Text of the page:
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  • Writer's pictureGAM Team

Why is it important to increase participation in equity markets (in India)?

Stock market is an important part of the economy of a country. The stock market plays a pivotal role in the growth of the industry and commerce of the country that eventually affects the economy of the country to a great extent. That is the reason that the government, industry and even the central banks of the country keep a close watch on the happenings of the stock market. The stock market is important from both the industry’s point of view as well as the investor’s point of view. The stock exchange is a mediator that allows buying/selling of shares. To trade in the equity share market, you will need to have the proper tools - open a demat and trading account, have funds to buy stocks and a good broker platform to execute the trades. Thanks to technological advancements, you can do online equity trading, at your home, office or even while on the move.


A rising stock market is the sign of a developing industrial sector and a growing economy of the country. So, the stock market is not only providing the much required funds for boosting the business, but also providing a common place for stock trading. It is the stock market that makes the stocks a liquid asset unlike the real estate investment. It is the stock market that makes it possible to sell the stocks at any point of time and get back the investment along with the profit. This makes the stocks much more liquid in nature and thereby attracting investors to invest in the stock market.


Participation in Indian Market:

A strong financial market with broad participation is essential for a developed economy. For a developing economy like India, the resources of the Companies can be raised from the public through the markets. India's household savings, one of the highest in the world at 30%, can be channelised through equities, bonds and other instruments to achieve greater financial inclusion and improve the financial markets in India.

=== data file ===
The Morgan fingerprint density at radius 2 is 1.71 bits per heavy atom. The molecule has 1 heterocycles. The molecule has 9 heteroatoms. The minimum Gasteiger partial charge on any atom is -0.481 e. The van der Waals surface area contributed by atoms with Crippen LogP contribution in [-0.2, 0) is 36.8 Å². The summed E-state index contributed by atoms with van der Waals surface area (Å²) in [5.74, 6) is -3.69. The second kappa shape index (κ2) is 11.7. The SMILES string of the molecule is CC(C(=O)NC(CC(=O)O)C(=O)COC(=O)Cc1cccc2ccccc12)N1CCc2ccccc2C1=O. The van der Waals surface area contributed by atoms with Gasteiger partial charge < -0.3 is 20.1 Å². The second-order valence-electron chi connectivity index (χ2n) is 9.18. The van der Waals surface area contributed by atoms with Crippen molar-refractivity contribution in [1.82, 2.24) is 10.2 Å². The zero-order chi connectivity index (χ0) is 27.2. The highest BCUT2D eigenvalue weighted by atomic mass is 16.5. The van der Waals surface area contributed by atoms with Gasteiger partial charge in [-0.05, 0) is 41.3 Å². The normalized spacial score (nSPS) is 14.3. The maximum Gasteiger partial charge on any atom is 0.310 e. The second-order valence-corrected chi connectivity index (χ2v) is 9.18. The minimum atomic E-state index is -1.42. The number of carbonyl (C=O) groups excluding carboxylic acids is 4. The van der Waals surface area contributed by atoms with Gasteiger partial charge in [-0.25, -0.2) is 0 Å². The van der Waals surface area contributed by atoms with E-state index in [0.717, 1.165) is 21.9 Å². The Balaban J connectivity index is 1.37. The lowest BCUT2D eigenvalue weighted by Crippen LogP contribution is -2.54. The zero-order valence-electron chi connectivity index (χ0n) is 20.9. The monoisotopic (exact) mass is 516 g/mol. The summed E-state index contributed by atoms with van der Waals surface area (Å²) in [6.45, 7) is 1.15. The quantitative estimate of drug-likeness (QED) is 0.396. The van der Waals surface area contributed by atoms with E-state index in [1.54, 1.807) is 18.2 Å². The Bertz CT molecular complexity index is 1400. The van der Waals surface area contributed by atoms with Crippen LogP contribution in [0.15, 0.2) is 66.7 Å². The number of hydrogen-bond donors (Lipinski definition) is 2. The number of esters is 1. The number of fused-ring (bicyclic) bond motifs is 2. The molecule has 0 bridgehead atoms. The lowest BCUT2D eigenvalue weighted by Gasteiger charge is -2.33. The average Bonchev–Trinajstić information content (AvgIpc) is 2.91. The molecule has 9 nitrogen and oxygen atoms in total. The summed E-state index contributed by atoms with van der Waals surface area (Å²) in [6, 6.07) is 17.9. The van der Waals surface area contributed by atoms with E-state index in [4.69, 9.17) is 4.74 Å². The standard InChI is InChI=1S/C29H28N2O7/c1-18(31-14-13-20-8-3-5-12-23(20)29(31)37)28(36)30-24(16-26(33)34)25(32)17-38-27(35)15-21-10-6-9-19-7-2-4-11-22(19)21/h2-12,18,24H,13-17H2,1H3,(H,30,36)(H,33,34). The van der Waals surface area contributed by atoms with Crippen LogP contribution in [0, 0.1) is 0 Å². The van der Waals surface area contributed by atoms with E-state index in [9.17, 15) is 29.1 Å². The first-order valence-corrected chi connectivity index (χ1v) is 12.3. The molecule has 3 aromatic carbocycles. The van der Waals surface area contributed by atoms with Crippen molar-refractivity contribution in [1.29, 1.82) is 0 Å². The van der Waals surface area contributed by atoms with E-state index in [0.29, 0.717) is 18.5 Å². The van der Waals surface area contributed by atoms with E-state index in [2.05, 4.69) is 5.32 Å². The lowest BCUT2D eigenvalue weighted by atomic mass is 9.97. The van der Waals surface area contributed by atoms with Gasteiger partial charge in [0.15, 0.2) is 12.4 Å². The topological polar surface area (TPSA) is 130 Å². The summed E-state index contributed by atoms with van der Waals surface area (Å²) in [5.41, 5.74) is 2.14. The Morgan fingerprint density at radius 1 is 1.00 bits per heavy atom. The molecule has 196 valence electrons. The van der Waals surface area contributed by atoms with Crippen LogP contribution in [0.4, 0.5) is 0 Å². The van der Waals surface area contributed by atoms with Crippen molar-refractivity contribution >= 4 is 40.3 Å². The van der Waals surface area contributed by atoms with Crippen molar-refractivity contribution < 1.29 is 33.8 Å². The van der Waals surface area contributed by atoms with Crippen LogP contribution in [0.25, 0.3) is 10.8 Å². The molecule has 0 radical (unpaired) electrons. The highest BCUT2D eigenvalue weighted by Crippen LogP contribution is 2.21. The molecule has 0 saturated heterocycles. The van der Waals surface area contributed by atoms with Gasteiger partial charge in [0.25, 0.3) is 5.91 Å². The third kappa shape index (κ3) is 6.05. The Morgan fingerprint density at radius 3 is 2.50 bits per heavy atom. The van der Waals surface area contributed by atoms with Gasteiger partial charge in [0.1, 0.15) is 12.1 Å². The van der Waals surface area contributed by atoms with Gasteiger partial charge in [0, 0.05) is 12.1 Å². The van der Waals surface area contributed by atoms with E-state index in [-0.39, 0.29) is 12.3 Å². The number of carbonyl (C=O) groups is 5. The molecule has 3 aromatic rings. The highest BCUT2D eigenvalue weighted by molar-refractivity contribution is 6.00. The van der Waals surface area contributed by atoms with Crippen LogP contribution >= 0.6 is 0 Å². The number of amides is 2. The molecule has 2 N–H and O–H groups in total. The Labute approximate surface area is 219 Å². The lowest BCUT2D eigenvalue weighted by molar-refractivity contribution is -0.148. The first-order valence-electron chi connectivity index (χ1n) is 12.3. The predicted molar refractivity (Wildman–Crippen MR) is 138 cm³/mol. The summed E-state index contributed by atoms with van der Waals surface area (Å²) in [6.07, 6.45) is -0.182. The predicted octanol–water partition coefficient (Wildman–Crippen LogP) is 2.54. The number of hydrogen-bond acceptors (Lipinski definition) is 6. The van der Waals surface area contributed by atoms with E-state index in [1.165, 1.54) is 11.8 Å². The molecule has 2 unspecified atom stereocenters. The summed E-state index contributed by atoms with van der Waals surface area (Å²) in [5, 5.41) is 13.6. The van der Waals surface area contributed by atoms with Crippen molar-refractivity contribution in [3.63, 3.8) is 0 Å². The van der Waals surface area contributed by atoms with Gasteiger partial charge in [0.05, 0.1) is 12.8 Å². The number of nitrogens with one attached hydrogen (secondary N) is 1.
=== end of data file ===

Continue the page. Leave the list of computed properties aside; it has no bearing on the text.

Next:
In India, FIIs have a positive impact on the stock market, business transparency and governance norms. Developing countries have strengthened their stock market to attract foreign capital flows. FII is a short-term investment by foreign institutions, in the financial markets of other countries. These institutions are generally mutual funds, investment companies, pension funds and insurance houses. FIIs strengthen and sustain the stock exchanges and provide a better price for the scripts but at the same time, heavy withdrawal of FIIs will create an adverse effect in the share price and in the Indian rupee.


Yields on the US 10-year Treasury rose to 1.7 per cent for the first time since January 2020 on Thursday (18th Feb). The American central bank said on Wednesday (17th Feb) it expected higher economic growth and inflation in the US this year. It, however, reiterated its pledge to keep the interest rate near zero. Foreign portfolio investors (FPIs) net bought shares worth Rs 1,258.47 crore on Thursday, while their domestic peers were sellers to the tune of Rs 1,116.17 crore.


David Rubenstein, the billionaire co-founder of one of the world’s largest private equity firms, The Carlyle Group, says doing business in India is not easy, yet he sees higher upside potential for private equity investors in the country compared with that in China.


Another discouraging fact is the lack of transparency in the system. Though exchanges and other market infrastructure institutions (MIIs), such as depositories, and regulators have a repository of data, it is not available to the public.


No information on geographical spread of investor base or demat account coverage is disclosed to the public Due to these structural hurdles, the advantages of capital markets have not reached many in the country, but this was all before Covid-19.

In January 2021 alone, 1.7 million new demat accounts were added, the highest monthly increase since September 2019 when 1.9 million accounts were opened.


As of January, India’s total demat accounts stood at 51.5 million, compared to 40.8 million at the end of FY20 and 35.9 million in FY19. According to Ajay Menon, chief executive, broking and distribution, Motilal Oswal Financial Services, the growth in the number of retail investors and the surge in demat accounts is due to multiple reasons. “The most common reasons have been people having more disposable income as well as free time to trade as most of them were working from home. Markets were volatile and at low points during the start of FY21 because of which first-time investors and millennials have been grabbing the opportunity for short-term gains and an alternative source of income," he said.


Smooth and easy access to stock markets because of technology, such as e-KYC (electronic-know your customer) and Aadhaar e-signing helped the retail investor community grow, said experts. We can hope that the participation in Indian equity markets do not fall from the current rate and the public savings are put to the best use as Stock markets promote investment. The raising of capital allows companies to grow their businesses, expand operations and create jobs in the economy. This investment is a key driver for economic trade, growth and prosperity.

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